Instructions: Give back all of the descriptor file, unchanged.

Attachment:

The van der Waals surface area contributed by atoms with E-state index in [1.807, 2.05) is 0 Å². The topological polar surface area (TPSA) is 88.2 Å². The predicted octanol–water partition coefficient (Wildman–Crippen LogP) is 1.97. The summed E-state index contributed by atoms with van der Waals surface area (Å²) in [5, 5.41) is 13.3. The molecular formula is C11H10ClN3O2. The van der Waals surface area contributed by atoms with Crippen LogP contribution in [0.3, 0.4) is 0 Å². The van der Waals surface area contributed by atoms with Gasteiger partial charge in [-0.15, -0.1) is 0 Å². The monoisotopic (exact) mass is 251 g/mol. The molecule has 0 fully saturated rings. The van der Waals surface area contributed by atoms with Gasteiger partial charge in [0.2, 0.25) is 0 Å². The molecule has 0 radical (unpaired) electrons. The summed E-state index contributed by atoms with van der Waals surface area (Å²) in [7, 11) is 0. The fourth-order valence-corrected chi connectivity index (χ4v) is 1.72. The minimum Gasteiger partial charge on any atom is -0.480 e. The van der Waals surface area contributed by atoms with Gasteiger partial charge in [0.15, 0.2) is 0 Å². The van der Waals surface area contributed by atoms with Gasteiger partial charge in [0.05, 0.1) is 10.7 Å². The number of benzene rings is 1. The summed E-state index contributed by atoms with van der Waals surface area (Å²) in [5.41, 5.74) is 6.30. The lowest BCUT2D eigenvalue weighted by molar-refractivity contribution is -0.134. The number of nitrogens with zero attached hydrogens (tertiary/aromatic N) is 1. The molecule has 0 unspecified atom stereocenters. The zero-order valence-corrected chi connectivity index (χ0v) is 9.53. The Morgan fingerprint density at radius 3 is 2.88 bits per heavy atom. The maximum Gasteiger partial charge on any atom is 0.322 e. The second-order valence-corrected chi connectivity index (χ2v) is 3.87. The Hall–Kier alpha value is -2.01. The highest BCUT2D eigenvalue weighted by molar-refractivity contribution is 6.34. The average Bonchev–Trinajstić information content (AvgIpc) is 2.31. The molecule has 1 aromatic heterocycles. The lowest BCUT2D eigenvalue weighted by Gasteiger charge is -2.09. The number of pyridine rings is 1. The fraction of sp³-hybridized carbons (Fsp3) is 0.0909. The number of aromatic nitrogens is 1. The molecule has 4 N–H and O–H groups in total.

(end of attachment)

The van der Waals surface area contributed by atoms with E-state index in [1.807, 2.05) is 0 Å². The topological polar surface area (TPSA) is 88.2 Å². The predicted octanol–water partition coefficient (Wildman–Crippen LogP) is 1.97. The summed E-state index contributed by atoms with van der Waals surface area (Å²) in [5, 5.41) is 13.3. The molecular formula is C11H10ClN3O2. The van der Waals surface area contributed by atoms with Crippen LogP contribution in [0.3, 0.4) is 0 Å². The van der Waals surface area contributed by atoms with Gasteiger partial charge in [-0.15, -0.1) is 0 Å². The monoisotopic (exact) mass is 251 g/mol. The molecule has 0 fully saturated rings. The van der Waals surface area contributed by atoms with Gasteiger partial charge in [0.2, 0.25) is 0 Å². The molecule has 0 radical (unpaired) electrons. The summed E-state index contributed by atoms with van der Waals surface area (Å²) in [7, 11) is 0. The fourth-order valence-corrected chi connectivity index (χ4v) is 1.72. The minimum Gasteiger partial charge on any atom is -0.480 e. The van der Waals surface area contributed by atoms with Gasteiger partial charge in [0.15, 0.2) is 0 Å². The van der Waals surface area contributed by atoms with Gasteiger partial charge in [0.05, 0.1) is 10.7 Å². The number of benzene rings is 1. The summed E-state index contributed by atoms with van der Waals surface area (Å²) in [5.41, 5.74) is 6.30. The lowest BCUT2D eigenvalue weighted by molar-refractivity contribution is -0.134. The number of nitrogens with zero attached hydrogens (tertiary/aromatic N) is 1. The molecule has 0 unspecified atom stereocenters. The zero-order valence-corrected chi connectivity index (χ0v) is 9.53. The Morgan fingerprint density at radius 3 is 2.88 bits per heavy atom. The maximum Gasteiger partial charge on any atom is 0.322 e. The second-order valence-corrected chi connectivity index (χ2v) is 3.87. The Hall–Kier alpha value is -2.01. The highest BCUT2D eigenvalue weighted by molar-refractivity contribution is 6.34. The average Bonchev–Trinajstić information content (AvgIpc) is 2.31. The molecule has 1 aromatic heterocycles. The lowest BCUT2D eigenvalue weighted by Gasteiger charge is -2.09. The number of pyridine rings is 1. The fraction of sp³-hybridized carbons (Fsp3) is 0.0909. The number of aromatic nitrogens is 1. The molecule has 4 N–H and O–H groups in total.